The role of chromospheric mottles in the mass balance and heating of the solar atmosphere

G. Tsiropoula, K. Tziotziou
2004 Astronomy and Astrophysics  
High-resolution Hα observations of a solar region containing several mottles are analyzed. Mottles constitute the fine structure of the quiet solar chromosphere and are found at the boundaries of the network cells, where the magnetic field is mostly concentrated. The driving mechanism for mottles (as well as for spicules) is suggested to be magnetic flux cancellation which most likely involves magnetic reconnection. Magnetic reconnection explains the observed bi-directional flows and,
more » ... lows and, furthermore, allows conversion of part of magnetic energy to heat. We estimate several physical parameters of mottles and report a detailed analysis of their temporal variations. We then consider their impact on the mass balance and the heating of the solar atmosphere. We find that less than 1% of the mass flux injected by these structures into the corona expands outward as solar wind. The major fraction of this flux returns back to the chromosphere and provides an explanation for the red-shifts observed in the transition region spectral lines. The energy released by magnetic dissipation is quantified in terms of different energy components. Using typical values for the parameters of these structures it is found that they can provide ∼20% to the energy budget of the solar corona, but only a small part of it goes to heating. This percentage, as well as the part of the energy that goes to heating, can be lower or higher depending on the relative frequency of these events and on their upward velocity. On the other hand, if one assumes that all the potential energy of the downflowing material is converted to heat the amount supplied to the chromosphere is really negligible.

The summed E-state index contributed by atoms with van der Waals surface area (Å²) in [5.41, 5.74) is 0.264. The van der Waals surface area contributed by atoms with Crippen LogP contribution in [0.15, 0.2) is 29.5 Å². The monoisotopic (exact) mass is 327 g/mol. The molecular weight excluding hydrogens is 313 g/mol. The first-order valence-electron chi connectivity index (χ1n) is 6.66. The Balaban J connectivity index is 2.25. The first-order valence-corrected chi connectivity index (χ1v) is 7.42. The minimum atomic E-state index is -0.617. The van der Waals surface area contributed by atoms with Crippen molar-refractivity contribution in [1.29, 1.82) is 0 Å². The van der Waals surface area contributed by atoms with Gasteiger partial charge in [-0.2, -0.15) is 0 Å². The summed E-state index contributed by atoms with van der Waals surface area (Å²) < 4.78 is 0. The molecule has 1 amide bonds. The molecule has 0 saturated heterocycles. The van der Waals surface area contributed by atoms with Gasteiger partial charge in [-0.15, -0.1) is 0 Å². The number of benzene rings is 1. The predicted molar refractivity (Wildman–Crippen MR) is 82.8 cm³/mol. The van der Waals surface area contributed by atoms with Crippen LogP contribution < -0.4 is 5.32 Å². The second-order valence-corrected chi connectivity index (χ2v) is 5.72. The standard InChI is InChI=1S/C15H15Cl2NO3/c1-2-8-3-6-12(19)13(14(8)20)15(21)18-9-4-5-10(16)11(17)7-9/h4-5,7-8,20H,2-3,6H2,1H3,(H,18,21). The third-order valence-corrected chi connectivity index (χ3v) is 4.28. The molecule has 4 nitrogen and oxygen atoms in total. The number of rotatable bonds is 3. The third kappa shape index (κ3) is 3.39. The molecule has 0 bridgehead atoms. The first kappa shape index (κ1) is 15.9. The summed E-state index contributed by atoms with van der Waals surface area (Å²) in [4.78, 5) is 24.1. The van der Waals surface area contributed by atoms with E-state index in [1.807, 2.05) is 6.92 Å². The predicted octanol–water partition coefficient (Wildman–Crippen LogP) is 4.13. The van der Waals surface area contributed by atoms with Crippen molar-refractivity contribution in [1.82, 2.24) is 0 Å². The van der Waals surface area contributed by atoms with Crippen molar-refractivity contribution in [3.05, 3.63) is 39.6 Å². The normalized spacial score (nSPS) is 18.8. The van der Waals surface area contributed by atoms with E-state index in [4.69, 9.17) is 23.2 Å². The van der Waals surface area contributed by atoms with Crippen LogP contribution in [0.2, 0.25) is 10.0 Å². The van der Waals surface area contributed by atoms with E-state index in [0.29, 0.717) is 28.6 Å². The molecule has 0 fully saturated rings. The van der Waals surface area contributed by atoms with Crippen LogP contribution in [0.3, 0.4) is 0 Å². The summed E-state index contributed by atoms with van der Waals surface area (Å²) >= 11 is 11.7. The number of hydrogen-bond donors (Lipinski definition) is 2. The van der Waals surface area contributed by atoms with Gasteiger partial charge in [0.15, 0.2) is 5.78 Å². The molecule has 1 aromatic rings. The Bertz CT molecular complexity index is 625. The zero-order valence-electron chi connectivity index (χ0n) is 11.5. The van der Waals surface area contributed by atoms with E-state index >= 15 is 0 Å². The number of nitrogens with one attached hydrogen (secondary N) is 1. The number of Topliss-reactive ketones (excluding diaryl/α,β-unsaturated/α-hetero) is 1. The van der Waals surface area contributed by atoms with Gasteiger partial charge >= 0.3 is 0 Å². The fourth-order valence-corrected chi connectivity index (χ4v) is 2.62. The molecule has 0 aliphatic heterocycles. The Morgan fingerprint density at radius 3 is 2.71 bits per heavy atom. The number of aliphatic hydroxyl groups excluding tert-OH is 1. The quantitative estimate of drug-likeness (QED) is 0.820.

doi:10.1051/0004-6361:20035794 fatcat:5zi4ridlofe3tdnyvgbq6xcxji